Ecology - Research - Biological Sciences - University of Canterbury - New Zealand

Ecology Research

Ecology, the study of organisms and how they relate to their environment is a major research discipline at UC.

The discipline is divided into the three broad areas of terrestrial ecology, freshwater ecology and marine ecology. Extensive overlap into other disciplines occurs, such as conservation biology, behavioural ecology and gene ecology.

The South Island of New Zealand provides a fantastic environment in which to study ecology, day trips from the campus allow access to environments from seashore to alpine, rainforest to tussock grassland.  UC also maintains five field stations around the island for research and teaching. Extensive linkages also exist to enable international collaborations and comparisons.

Freshwater Ecology

Extensive freshwater ecosystems exist in New Zealand, from alpine tarns and braided rivers to rural ditches and urban drains. Research at UC aims to better understand these environments and the organisms that inhabit them.

The Mackenzie Charitable Foundation has funded a Chair in Freshwater Ecology with the aim of enhancing the effectiveness of riparian management to reduce the impacts of sediments and pollutants on Canterbury waterways.

Staff and students have applied their skills on campus with the award winning restoration of the Okeover stream, home of the endangered Canterbury mudfish.

Examples of research include

  • Investigation of the responses of stream ecosystems to urban and rural land-use pressures
  • Distribution and Ecology of mosquitoe larvae in Tonga. Mosquitoes are a significant pest and human health issue and research was carried out to to determine the potential for control through larval habitat management.
  • Variation in strength of cascading trophic interactions across a riverscape.
  • The effects of long-term land use activities on stream ecosystems with emphasis on benthic diversity and impacts on regionally endemic species.

Research Staff

Assoc Prof Angus McIntosh Prof Angus McIntosh
Mackenzie Foundation Chair in Freshwater Ecology
Freshwater Ecology Research Group (FERG)
Prof Jon Harding
Stream Biology
Freshwater Ecology Research Group (FERG)

Postgraduate projects in Ecology and Environmental Science.

Marine Ecology

The major focus of marine ecology research at UC is marine intertidal and subtidal ecology and to integrate ecology with physics, chemistry, and genetics in order to develop a greater understanding of processes that structure marine communities.

The Edward Percival field station on the coast at Kaikoura, two hours drive north of Christchurch provides an excellent base for researchers with laboratory facilities and comfortable living quarters.

Collaborations exist nationally and internationally on large long term research programmes.

Examples of research include

  • Large research programme involving the coordination of estuarine and rocky coast ecological research with nearshore physical oceanography and problems relating to land use. This is in collaboration with NIWA, the National Institute of Water & Atmospheric Research.
  • Ecology of rocky shores to examine the effects of key habitat-forming species on biodiversity, the resilience of communities to disturbance, invertebrate/algal interactions, and top-down bottom-up effects in the rocky intertidal.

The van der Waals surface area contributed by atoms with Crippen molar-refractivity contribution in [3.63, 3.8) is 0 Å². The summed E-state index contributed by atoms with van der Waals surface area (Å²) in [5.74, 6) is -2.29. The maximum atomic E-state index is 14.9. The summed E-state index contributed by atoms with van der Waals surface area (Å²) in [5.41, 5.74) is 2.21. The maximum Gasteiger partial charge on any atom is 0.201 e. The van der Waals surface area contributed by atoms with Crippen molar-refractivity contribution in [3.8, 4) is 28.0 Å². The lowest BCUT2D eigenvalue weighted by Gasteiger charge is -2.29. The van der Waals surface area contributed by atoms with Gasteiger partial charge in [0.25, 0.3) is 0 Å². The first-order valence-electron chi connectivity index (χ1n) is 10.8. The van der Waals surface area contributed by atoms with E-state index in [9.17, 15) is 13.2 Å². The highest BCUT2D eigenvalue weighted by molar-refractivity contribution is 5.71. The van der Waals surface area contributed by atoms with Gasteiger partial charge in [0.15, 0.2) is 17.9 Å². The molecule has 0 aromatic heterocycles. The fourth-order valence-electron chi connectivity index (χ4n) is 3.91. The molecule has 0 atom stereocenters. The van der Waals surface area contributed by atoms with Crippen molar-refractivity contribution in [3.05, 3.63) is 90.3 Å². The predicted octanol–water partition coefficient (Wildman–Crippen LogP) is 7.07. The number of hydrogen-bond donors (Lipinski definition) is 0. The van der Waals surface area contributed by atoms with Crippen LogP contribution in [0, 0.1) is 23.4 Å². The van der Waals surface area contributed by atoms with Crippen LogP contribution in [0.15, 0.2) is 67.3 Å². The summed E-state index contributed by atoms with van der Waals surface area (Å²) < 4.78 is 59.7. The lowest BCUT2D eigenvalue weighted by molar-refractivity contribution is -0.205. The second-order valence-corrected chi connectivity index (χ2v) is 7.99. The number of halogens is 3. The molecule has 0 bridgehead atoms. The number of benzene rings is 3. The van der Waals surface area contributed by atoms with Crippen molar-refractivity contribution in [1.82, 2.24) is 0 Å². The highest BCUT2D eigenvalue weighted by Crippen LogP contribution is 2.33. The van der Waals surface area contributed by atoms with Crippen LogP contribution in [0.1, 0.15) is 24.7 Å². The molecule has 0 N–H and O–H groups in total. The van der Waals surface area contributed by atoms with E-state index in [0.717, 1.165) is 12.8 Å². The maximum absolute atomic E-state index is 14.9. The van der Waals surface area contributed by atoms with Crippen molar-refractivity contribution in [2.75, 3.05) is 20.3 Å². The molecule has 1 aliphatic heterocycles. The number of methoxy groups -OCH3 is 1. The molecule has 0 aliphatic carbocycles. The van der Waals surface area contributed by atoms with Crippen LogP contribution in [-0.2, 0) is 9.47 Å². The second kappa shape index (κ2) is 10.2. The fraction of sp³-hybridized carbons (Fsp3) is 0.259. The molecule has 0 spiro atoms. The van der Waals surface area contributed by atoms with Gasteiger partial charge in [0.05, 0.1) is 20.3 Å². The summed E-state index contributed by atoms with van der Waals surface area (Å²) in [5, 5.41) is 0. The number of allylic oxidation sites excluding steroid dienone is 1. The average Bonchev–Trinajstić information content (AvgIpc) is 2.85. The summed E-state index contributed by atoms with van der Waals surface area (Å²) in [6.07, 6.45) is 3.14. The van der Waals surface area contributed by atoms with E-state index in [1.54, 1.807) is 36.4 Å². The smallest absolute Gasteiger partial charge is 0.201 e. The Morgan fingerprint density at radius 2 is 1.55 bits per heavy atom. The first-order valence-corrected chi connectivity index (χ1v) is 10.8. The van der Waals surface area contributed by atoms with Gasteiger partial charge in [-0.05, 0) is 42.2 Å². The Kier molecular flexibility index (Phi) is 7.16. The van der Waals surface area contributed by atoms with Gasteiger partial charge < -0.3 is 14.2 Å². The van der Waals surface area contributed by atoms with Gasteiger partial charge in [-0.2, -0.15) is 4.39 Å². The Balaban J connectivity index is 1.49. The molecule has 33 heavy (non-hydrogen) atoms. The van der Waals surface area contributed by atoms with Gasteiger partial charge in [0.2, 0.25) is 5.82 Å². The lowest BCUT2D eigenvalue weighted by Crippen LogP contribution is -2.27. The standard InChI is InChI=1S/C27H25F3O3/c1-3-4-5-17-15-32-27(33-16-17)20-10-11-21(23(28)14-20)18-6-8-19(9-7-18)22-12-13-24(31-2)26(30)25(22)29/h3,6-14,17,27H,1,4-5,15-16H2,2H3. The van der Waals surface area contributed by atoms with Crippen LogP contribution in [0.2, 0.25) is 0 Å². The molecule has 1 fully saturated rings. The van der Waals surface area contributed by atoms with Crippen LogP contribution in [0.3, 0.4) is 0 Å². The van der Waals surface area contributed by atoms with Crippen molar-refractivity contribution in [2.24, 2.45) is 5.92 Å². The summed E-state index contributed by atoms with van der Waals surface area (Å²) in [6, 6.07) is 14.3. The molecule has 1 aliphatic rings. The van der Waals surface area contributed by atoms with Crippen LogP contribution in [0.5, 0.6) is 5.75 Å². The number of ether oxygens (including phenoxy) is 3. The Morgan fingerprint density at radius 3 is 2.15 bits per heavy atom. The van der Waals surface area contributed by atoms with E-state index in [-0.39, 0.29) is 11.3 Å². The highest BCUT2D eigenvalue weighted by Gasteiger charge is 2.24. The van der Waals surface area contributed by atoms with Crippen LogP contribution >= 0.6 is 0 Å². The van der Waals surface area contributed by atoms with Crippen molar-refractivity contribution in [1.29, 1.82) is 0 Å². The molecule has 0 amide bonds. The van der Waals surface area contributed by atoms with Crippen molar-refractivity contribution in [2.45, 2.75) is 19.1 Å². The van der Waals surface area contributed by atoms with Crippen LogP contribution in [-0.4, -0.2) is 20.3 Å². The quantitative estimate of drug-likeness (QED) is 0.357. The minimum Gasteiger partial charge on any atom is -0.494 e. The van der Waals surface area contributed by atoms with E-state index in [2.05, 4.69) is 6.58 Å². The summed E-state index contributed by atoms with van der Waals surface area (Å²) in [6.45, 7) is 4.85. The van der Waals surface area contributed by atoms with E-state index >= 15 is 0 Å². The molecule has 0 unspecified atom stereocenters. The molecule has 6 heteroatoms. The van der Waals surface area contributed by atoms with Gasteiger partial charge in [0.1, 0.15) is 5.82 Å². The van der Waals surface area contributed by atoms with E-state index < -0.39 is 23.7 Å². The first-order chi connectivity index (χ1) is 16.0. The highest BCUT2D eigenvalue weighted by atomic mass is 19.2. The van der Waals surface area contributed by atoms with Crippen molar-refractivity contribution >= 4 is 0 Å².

• Physiological ecology of marine invertebrates, especially Crustacea and bivalve molluscs.
  • Mechanisms of adaptation used by animals to survive in intertidal habitats, including sand beaches and estuaries.
  • Investigating marine and estuarine species as indicators of environmental stress.
  • Understanding the effects of environmental factors including toxic dinoflagellates on the metabolism, survival and reproduction of sand beach bivalves.

Research Staff

Dr Sharyn Goldstien Dr Sharyn Goldstien
Marine Ecology
Prof Islay Marsden
Marine Biology
Prof David Schiel
Marine Ecology
Marine Ecology Research Group (MERG)
Dr John Pirker
Marine Ecology

Recent Posters

projects in Ecology and Environmental Science.

Terrestrial Ecology

Research projects in terrestrial ecology at UC range in scale from investigating individual organisms to whole ecosystems, and from pristine environments to those that are highly modified.

Examples of research include

  • Effects of land use, especially agriculture, and global change phenomena on biodiversity and ecosystem functioning.
  • Mathematical modelling of the impact of biological control agents on weeds and plant/herbivore co-evolution involving inducible defences.
  • The effects of forest fragmentation, particularly edge effects, on insect community structure.
  • Bird-plant mutualisms - the importance and resilience of bird pollination and bird seed dispersal systems in the New Zealand flora
  • The impact of biodiversity loss on trophic structure dynamics.
  • Developing a preliminary mutualist web in a West African
    montane forest.

Research Staff

Hazel Chapman Assoc Prof Hazel Chapman
Evolutionary Ecology
Nigerian Montane Forest Project
Dr Daniel Stouffer Assoc Prof Daniel Stouffer
Complex Systems Ecology
Prof Dave Kelly Prof Dave Kelly
Mistletoe Research Group
Matthew Turnbull Prof Matthew Turnbull
Plant Physiological Ecology
Dr Jason Tylianakis Prof Jason Tylianakis
Terrestrial Ecology

Recent Posters

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